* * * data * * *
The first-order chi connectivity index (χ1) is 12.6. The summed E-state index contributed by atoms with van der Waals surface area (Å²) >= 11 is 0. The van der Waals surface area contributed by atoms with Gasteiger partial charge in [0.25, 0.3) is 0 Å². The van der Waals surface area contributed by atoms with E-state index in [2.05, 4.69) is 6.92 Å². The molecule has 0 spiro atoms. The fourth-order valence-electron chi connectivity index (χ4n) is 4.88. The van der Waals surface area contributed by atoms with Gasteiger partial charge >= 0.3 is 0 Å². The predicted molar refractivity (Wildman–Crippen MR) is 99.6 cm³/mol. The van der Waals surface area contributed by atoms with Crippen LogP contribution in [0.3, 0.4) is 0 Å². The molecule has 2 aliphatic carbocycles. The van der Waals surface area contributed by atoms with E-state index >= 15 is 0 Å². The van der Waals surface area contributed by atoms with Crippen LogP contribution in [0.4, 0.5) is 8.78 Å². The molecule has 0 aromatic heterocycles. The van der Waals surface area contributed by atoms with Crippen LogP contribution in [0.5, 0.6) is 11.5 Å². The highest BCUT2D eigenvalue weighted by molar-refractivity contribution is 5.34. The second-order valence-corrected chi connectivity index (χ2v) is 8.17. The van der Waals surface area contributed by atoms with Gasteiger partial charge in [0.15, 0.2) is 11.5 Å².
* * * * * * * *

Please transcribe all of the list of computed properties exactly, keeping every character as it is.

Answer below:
The first-order chi connectivity index (χ1) is 12.6. The summed E-state index contributed by atoms with van der Waals surface area (Å²) >= 11 is 0. The van der Waals surface area contributed by atoms with Gasteiger partial charge in [0.25, 0.3) is 0 Å². The van der Waals surface area contributed by atoms with E-state index in [2.05, 4.69) is 6.92 Å². The molecule has 0 spiro atoms. The fourth-order valence-electron chi connectivity index (χ4n) is 4.88. The van der Waals surface area contributed by atoms with Gasteiger partial charge >= 0.3 is 0 Å². The predicted molar refractivity (Wildman–Crippen MR) is 99.6 cm³/mol. The van der Waals surface area contributed by atoms with Crippen LogP contribution in [0.3, 0.4) is 0 Å². The molecule has 2 aliphatic carbocycles. The van der Waals surface area contributed by atoms with E-state index >= 15 is 0 Å². The van der Waals surface area contributed by atoms with Crippen LogP contribution in [0.4, 0.5) is 8.78 Å². The molecule has 0 aromatic heterocycles. The van der Waals surface area contributed by atoms with Crippen LogP contribution in [0.5, 0.6) is 11.5 Å². The highest BCUT2D eigenvalue weighted by molar-refractivity contribution is 5.34. The second-order valence-corrected chi connectivity index (χ2v) is 8.17. The van der Waals surface area contributed by atoms with Gasteiger partial charge in [0.15, 0.2) is 11.5 Å².